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Charlène Favier Slalom Movie review


Slalom | Review

Slalom | Review

Slippery Slopes: Favier Blends Coming-of-Age and Sexual Assault Narrative in Chilly Debut

Charlène Favier Slalom Movie reviewThere’s an immediate discomfort apparent in the opening act of Charlène Favier’s debut Slalom, a title which proves to be a stellar metaphor for the sexual awakening of its teenaged protagonist indicating the graceful navigation of obstacles and barriers as she winds through twists and turns on the trail.

Once we’re introduced to the main players settling into their isolated confines, which includes a handsome, tenacious ex-athlete turned ski-instructor and his comely, emotionally neglected protégé, the stage is set for a sprint into sexual assault. While Favier avoids skiing down all the predictable slopes and maintains a narrative poise, which surprises considering the subject matter, these are indeed chilly scenes of a winter oft repeated and normalized across every culture and climate.

Lyz (Noée Abita), a fifteen-year-old student with a passion for skiing, finds herself accepted in an esteemed ski club in the French Alps. Despite being a novice, she shows surprising skill, and will be groomed alongside her peers by the passionate Fred (Jérémie Renier), once a renowned athlete who has turned into a coach with a certain reputation. Since her mother (Muriel Combeau) has accepted a new job (and love interest) in Marseilles, Lyz is left to her own devices and soon finds herself gravitating to the charms of Fred, whose attentions assist in honing her commitment and performance to the craft. When certain boundaries are crossed, Lyz finds herself even more mired in secretive isolation, which begins to take an emotional toll.

Narratives predicated on skiing either lean towards lighthearted, such as 2015’s Eddie the Eagle (which concerns ski jumping), and/or, like most sports related films, focus on male perspectives and protagonists, the most notable being Michael Ritchie’s classic Robert Redford drama Downhill Racer (1969). Newcomer Noée Abita, who is given a more typical trajectory than in her debut, Lea Mysius’ Ava (2017), reflects a serene, but deep reservoir of conflicting feelings in her gaze. Wide-eyed and impressionable, we learn little of her time prior to acceptance into ski club other than she’s somewhat of a novice faced with a detached relationship to one of those mothers (Muriel Combeau, supporting player in Leconte’s 2001 film Felix and Lola) intent on starting her own ‘chapter two’ sans the baggage tying her to a past life.

Poignant intimacies and taboo desire have marked many of Belgian Jérémie Renier’s roles, who started out as a Dardenne discovery and then quickly became an arthouse conduit for Ozon (the 1999 queer retelling of Hansel & Gretel in Criminal Lovers) and frequently dips his toe into memorable discomforts, including alongside his own brother Yannick Renier in Private Property (2006) and even last year as a man fixated on his step-sister in Frankie (2019).

As the careless and egotistical Fred, a man too sexy for his shirt, Renier isn’t so much playing an in depth characterization but a typical man so empowered by the control his position and looks afford him he’s become desensitized to what he’s risking (his continual admonitions of Lyz when she responds with any affect to just “respire/breath” eventually begin to grate as a form of subtle gaslighting). His invitation to allow Lyz into his home with his partner is one of the more egregious examples of this—more so the inability for any of the adults to address the increasingly fat elephant in the room.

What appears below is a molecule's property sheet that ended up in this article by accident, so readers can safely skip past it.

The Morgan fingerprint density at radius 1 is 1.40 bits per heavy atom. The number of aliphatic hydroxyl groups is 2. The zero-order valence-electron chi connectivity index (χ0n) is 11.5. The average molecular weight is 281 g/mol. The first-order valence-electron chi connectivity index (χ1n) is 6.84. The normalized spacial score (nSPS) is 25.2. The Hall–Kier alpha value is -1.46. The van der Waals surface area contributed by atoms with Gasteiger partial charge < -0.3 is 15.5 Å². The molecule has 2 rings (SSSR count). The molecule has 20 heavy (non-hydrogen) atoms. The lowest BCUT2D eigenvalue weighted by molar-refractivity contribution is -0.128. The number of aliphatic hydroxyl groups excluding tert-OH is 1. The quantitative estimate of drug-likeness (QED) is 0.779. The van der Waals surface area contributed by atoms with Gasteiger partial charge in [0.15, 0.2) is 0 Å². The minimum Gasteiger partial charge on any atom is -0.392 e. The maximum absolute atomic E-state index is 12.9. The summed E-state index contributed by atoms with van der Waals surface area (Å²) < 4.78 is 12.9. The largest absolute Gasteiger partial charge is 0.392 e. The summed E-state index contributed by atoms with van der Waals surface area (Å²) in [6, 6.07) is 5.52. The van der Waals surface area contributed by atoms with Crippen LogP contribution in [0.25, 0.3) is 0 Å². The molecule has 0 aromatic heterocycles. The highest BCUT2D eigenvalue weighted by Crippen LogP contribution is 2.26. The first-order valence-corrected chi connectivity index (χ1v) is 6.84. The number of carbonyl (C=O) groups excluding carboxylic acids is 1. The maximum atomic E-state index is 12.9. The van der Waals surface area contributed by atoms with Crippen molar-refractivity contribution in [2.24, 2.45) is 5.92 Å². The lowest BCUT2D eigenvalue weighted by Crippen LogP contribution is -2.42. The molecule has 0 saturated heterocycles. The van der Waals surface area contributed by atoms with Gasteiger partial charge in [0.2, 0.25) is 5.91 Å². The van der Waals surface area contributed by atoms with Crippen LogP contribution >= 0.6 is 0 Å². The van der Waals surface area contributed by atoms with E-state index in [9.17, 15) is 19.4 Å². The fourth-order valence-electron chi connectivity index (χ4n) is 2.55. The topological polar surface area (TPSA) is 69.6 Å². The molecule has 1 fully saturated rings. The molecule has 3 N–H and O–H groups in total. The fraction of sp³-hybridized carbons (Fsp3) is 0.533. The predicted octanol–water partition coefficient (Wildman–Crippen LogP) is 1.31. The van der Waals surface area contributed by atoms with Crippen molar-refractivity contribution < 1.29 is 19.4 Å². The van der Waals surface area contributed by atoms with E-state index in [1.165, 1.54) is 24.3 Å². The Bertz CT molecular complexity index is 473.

Favier’s script, co-written by Marie Talon, is obsessed with the notion of sacrifice, the students foregoing normalcy to become champions for France, while Fred’s sacrifices have led him to feel justified in seduction of children as compensation for a career cut short. Favier isn’t asking us to be comfortable or titillated, not is she condoning the sexual assault in Slalom, although it’s impossible to gauge the potential detriment this may have on Lyz as she grows into womanhood. But Favier is showcasing the murky stain infused in the emotional and sexual development of this fifteen-year-old, who begins her journey unable to vocalize why she wants to be a top ski champion. “I just want to,” she retorts when pressed. And when she reaches her goals, it’s her epiphany of how and what she’s feeling in response to achieving them which paints her narrative arc, an internalized struggle Favier manages to communicate visually and throughout the film’s subtexts.

The relationship also plays out authentically, and we can feel the energy build between the slight touches and the furtive glances in locker rooms which blossom into full blown desire for Lyz when Fred sits down to explain menstruation, revealing a powerfully restorative interpretation of a menstrual cycle, describing it as a woman’s body following of the pull of the moon. “It’s cosmic.” Too bad all the smooth talk revealed itself to be some sly grooming, but nevertheless, it succinctly clinches the sincere dynamic of Favier’s characters realistically and effectively.

Reviewed on June 26th – Cannes 2020 Label – THE FIRST FEATURES Section. 92 Mins.


Los Angeles based Nicholas Bell is's Chief Film Critic and covers film festivals such as Sundance, Berlin, Cannes and TIFF. He is part of the critic groups on Rotten Tomatoes, The Los Angeles Film Critics Association (LAFCA), the Online Film Critics Society (OFCS) and GALECA. His top 3 for 2021: France (Bruno Dumont), Passing (Rebecca Hall) and Nightmare Alley (Guillermo Del Toro). He was a jury member at the 2019 Cleveland International Film Festival.

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